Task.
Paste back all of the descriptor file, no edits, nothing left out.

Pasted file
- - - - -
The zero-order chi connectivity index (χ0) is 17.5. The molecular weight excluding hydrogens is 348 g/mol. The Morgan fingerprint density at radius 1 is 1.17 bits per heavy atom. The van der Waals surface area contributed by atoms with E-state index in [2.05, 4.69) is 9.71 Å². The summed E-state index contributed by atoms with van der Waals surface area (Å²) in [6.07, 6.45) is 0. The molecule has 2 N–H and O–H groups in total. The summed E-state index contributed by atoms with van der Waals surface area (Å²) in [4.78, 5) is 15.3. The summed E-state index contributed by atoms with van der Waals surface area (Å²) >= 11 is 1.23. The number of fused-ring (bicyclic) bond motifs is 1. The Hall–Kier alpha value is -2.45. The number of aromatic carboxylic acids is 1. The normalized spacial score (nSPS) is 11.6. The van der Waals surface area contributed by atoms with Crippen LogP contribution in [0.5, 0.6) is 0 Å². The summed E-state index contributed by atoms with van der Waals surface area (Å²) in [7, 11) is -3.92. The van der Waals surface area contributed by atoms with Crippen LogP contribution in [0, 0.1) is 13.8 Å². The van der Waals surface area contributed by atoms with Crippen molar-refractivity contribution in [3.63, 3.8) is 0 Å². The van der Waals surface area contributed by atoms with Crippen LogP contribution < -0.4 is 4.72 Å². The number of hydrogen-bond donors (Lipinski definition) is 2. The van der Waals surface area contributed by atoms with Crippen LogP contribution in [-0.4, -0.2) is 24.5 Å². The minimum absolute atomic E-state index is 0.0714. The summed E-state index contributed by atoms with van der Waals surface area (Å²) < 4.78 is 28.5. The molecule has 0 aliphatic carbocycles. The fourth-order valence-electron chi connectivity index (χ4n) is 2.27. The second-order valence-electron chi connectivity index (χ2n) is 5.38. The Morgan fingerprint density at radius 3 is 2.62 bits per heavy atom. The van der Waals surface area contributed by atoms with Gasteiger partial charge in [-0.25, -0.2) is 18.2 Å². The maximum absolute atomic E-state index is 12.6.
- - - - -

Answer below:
The zero-order chi connectivity index (χ0) is 17.5. The molecular weight excluding hydrogens is 348 g/mol. The Morgan fingerprint density at radius 1 is 1.17 bits per heavy atom. The van der Waals surface area contributed by atoms with E-state index in [2.05, 4.69) is 9.71 Å². The summed E-state index contributed by atoms with van der Waals surface area (Å²) in [6.07, 6.45) is 0. The molecule has 2 N–H and O–H groups in total. The summed E-state index contributed by atoms with van der Waals surface area (Å²) in [4.78, 5) is 15.3. The summed E-state index contributed by atoms with van der Waals surface area (Å²) >= 11 is 1.23. The number of fused-ring (bicyclic) bond motifs is 1. The Hall–Kier alpha value is -2.45. The number of aromatic carboxylic acids is 1. The normalized spacial score (nSPS) is 11.6. The van der Waals surface area contributed by atoms with Crippen LogP contribution in [0.5, 0.6) is 0 Å². The summed E-state index contributed by atoms with van der Waals surface area (Å²) in [7, 11) is -3.92. The van der Waals surface area contributed by atoms with Crippen LogP contribution in [0, 0.1) is 13.8 Å². The van der Waals surface area contributed by atoms with Crippen molar-refractivity contribution in [3.63, 3.8) is 0 Å². The van der Waals surface area contributed by atoms with Crippen LogP contribution < -0.4 is 4.72 Å². The number of hydrogen-bond donors (Lipinski definition) is 2. The van der Waals surface area contributed by atoms with Crippen LogP contribution in [-0.4, -0.2) is 24.5 Å². The minimum absolute atomic E-state index is 0.0714. The summed E-state index contributed by atoms with van der Waals surface area (Å²) < 4.78 is 28.5. The molecule has 0 aliphatic carbocycles. The fourth-order valence-electron chi connectivity index (χ4n) is 2.27. The second-order valence-electron chi connectivity index (χ2n) is 5.38. The Morgan fingerprint density at radius 3 is 2.62 bits per heavy atom. The van der Waals surface area contributed by atoms with Gasteiger partial charge in [-0.25, -0.2) is 18.2 Å². The maximum absolute atomic E-state index is 12.6.